Saturated fat is protective and not cause of cardiovascular disease
28 October 2013
Saturated fat has been wrongly demonised as the cause of obesity
and heart disease because of wrongly associated data from the 1970's, when the evidence is just the
opposite, argues a cardiologist on bmj.com.
Aseem Malhotra, interventional cardiology specialist registrar at
Croydon University Hospital in London, says scientific evidence
shows that advice to reduce saturated fat intake “has paradoxically
increased our cardiovascular risks”.
And he says the government’s obsession with levels of total
cholesterol “has led to the over-medication of millions of people
with statins and has diverted our attention from the more egregious
risk factor of atherogenic dyslipidaemia” (an unfavourable ratio of
Saturated fat has been demonised since the 1970s when a landmark
study concluded that there was a correlation between incidence of
coronary heart disease and total cholesterol, which then correlated
with the percentage of calories provided by saturated fat, explains
Malhotra. “But correlation is not causation,” he says. Nevertheless,
we were advised to “reduce fat intake to 30% of total energy and a
fall in saturated fat intake to 10%.”
He points out that recent studies “have not supported any
significant association between saturated fat intake and risk of
CVD.” Instead, saturated fat has been found to be protective.
One of the earliest obesity experiments, published in the Lancet
in 1956, compared groups consuming diets of 90% fat versus 90%
protein versus 90% carbohydrate and revealed that the greatest
weight loss was in the fat consuming group.
And more recently, a JAMA study revealed that a “low fat” diet
showed the greatest decrease in energy expenditure, an unhealthy
lipid pattern, and increased insulin resistance (a precursor to
diabetes) compared with a low carbohydrate and low glycaemic index
Malhotra also points to the United States, where percentage
calorie consumption from fat has declined from 40% to 30% in the
past 30 years (although absolute fat consumption has remained the
same), yet obesity has rocketed. One reason, he says, is that the
food industry “compensated by replacing saturated fat with added
And despite the fact that in the UK, 8 million people take
statins regularly, he asks why has there been no demonstrable effect
on heart disease trends during this period?
Adopting a Mediterranean diet after a heart attack is almost
three times as powerful in reducing mortality as taking a statin,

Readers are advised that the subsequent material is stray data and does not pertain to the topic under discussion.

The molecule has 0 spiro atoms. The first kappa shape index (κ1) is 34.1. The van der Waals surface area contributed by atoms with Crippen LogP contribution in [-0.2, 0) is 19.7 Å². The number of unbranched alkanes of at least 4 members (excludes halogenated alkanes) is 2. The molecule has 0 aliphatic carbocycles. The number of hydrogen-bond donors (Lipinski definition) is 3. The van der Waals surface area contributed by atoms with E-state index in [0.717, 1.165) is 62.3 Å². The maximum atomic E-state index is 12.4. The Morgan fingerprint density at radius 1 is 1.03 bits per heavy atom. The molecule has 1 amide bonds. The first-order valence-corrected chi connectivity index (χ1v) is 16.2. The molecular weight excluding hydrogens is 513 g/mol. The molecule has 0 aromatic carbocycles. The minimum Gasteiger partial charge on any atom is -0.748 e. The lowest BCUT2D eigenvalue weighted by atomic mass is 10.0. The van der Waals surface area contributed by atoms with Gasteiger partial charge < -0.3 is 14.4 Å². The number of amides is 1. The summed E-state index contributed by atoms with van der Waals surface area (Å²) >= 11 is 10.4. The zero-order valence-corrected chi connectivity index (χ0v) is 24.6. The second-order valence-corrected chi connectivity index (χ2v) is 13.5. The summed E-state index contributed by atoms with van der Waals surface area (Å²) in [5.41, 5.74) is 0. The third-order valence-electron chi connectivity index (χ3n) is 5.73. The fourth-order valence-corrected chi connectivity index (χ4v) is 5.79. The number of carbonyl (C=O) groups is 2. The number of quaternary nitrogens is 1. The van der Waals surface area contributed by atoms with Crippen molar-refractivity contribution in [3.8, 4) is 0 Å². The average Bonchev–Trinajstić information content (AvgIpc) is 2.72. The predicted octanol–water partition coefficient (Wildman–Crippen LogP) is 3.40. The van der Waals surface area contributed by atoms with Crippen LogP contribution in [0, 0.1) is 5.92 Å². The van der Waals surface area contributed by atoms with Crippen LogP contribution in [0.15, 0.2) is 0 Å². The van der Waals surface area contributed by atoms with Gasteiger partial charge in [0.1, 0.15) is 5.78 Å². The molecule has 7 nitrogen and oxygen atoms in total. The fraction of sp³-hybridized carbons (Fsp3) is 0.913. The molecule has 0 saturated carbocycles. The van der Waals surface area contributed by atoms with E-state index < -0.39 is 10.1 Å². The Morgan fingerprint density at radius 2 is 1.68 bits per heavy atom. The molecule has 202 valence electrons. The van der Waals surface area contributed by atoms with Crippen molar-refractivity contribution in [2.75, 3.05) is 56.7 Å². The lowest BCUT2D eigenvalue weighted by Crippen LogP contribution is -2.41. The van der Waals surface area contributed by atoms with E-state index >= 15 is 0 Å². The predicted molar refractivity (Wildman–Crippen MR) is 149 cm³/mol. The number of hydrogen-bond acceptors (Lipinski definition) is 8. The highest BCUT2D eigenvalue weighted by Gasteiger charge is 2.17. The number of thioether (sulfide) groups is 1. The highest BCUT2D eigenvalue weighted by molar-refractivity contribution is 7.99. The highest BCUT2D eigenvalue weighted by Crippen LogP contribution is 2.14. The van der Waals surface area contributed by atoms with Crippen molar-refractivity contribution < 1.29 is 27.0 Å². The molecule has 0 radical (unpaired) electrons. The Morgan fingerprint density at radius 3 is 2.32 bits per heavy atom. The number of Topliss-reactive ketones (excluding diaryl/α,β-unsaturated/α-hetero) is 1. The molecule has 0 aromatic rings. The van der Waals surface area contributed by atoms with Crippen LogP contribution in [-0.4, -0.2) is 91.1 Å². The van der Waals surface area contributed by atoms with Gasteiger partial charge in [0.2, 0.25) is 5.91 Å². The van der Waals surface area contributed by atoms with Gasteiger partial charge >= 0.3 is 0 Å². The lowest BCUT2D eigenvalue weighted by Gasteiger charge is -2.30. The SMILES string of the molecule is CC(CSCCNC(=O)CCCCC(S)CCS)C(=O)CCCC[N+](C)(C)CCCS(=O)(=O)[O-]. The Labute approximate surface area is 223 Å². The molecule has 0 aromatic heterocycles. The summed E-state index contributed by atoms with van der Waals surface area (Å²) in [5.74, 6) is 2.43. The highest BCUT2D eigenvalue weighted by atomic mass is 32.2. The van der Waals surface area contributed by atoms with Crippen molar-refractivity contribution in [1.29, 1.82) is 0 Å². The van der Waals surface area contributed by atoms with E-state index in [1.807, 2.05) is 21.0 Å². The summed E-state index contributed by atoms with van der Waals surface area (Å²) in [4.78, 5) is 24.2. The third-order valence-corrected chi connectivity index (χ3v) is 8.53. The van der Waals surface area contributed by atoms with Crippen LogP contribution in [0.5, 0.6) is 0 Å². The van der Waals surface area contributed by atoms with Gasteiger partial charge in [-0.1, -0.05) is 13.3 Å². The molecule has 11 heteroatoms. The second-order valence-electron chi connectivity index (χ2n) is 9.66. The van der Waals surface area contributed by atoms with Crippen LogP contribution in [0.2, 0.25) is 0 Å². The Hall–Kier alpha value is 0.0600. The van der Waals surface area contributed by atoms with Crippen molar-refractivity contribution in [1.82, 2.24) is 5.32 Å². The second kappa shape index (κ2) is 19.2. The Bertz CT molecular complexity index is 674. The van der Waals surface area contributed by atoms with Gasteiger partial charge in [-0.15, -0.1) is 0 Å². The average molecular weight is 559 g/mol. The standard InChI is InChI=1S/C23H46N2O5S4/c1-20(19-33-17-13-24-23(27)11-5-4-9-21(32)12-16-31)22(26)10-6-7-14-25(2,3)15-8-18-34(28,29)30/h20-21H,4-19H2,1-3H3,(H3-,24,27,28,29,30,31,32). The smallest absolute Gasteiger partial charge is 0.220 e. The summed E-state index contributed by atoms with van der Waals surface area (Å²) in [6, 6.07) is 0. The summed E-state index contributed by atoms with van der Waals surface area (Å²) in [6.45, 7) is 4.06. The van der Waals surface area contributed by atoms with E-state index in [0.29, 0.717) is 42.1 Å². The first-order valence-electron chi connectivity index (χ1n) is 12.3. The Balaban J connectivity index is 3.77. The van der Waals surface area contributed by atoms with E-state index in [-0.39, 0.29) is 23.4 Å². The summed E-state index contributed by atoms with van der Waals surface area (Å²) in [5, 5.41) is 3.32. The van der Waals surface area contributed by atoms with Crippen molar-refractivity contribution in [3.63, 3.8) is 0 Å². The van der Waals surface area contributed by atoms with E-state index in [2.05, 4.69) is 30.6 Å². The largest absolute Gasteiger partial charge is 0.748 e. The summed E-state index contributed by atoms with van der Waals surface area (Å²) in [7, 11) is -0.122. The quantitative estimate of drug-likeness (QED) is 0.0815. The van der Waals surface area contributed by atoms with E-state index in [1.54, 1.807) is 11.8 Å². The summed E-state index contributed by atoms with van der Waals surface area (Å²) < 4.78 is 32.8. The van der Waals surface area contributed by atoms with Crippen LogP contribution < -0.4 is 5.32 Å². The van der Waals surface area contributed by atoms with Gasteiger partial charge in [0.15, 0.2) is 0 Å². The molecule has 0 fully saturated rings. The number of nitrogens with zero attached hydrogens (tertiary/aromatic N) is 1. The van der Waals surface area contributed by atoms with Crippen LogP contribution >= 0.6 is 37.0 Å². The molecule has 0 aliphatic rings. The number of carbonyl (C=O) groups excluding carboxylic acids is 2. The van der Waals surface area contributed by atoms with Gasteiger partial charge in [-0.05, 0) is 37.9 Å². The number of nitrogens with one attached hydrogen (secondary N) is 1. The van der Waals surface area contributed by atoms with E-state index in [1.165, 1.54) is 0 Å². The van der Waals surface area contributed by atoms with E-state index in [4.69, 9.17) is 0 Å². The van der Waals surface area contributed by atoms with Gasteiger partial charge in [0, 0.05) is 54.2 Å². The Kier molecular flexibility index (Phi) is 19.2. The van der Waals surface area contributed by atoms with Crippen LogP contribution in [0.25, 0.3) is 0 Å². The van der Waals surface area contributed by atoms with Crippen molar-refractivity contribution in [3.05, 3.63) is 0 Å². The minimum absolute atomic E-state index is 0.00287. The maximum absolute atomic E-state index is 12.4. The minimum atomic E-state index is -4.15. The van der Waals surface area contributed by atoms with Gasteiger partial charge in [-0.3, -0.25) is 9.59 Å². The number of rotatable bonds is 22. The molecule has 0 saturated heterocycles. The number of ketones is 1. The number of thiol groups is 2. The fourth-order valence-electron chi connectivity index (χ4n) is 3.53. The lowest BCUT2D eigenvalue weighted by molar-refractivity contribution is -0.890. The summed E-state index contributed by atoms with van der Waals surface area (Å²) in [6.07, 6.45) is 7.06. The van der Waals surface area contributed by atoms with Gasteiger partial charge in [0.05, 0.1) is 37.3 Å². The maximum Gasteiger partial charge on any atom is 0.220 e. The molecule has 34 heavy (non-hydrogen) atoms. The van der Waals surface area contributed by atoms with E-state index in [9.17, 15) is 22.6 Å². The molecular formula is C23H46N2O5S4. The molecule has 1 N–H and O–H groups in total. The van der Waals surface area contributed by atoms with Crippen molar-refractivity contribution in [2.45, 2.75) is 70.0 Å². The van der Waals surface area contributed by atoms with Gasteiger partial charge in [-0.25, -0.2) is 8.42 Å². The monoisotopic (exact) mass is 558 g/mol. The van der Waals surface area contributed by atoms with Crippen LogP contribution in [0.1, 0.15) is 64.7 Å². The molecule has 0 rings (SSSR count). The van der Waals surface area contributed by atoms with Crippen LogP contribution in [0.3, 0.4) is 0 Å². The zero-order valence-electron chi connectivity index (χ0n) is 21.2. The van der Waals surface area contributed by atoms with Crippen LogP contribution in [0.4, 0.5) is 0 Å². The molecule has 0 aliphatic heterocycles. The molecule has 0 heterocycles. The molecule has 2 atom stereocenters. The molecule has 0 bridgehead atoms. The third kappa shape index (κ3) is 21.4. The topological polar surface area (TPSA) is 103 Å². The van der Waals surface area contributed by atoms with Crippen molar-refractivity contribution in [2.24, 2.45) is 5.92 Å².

writes Malhotra. “Doctors need to embrace prevention as well as
“The greatest improvements in morbidity and mortality have been
due not to personal responsibility but rather to public health,” he
concludes. “It is time to bust the myth of the role of saturated in
heart disease and wind back the harms of dietary advice that has
contributed to obesity."
Commenting on the article, Professor David Haslam, Chair of
Britain's National Obesity Forum said: "It's extremely naive of the
public and the medical profession to imagine that a calorie of
bread, a calorie of meat and a calorie of alcohol are all dealt in
the same way by the amazingly complex systems of the body. The
assumption has been made that increased fat in the bloodstream is
caused by increased saturated fat in the diet, whereas modern
scientific evidence is proving that refined carbohydrates and sugar
in particular are actually the culprits."
Professor Robert Lustig, Paediatric Endocrinologist, University
of San Francisco added: "Food should confer wellness, not illness.
And real food does just that, including saturated fat. But when
saturated fat got mixed up with the high sugar added to processed
food in the second half of the 20th century, it got a bad name.
Which is worse, the saturated fat or the added sugar? The American
Heart Association has weighed in — the sugar many times over. Plus
added sugar causes all of the diseases associated with metabolic
syndrome. Instead of lowering serum cholesterol with statins, which
is dubious at best, how about serving up some real food?”
Finally, Timothy Noakes, Professor of Exercise and Sports
science, University of Cape Town, South Africa said: "Focusing on an
elevated blood cholesterol concentration as the exclusive cause of
coronary heart disease is unquestionably the worst medical error of
our time. After reviewing all the scientific evidence I draw just
one conclusion - Never prescribe a statin drug for a loved one.”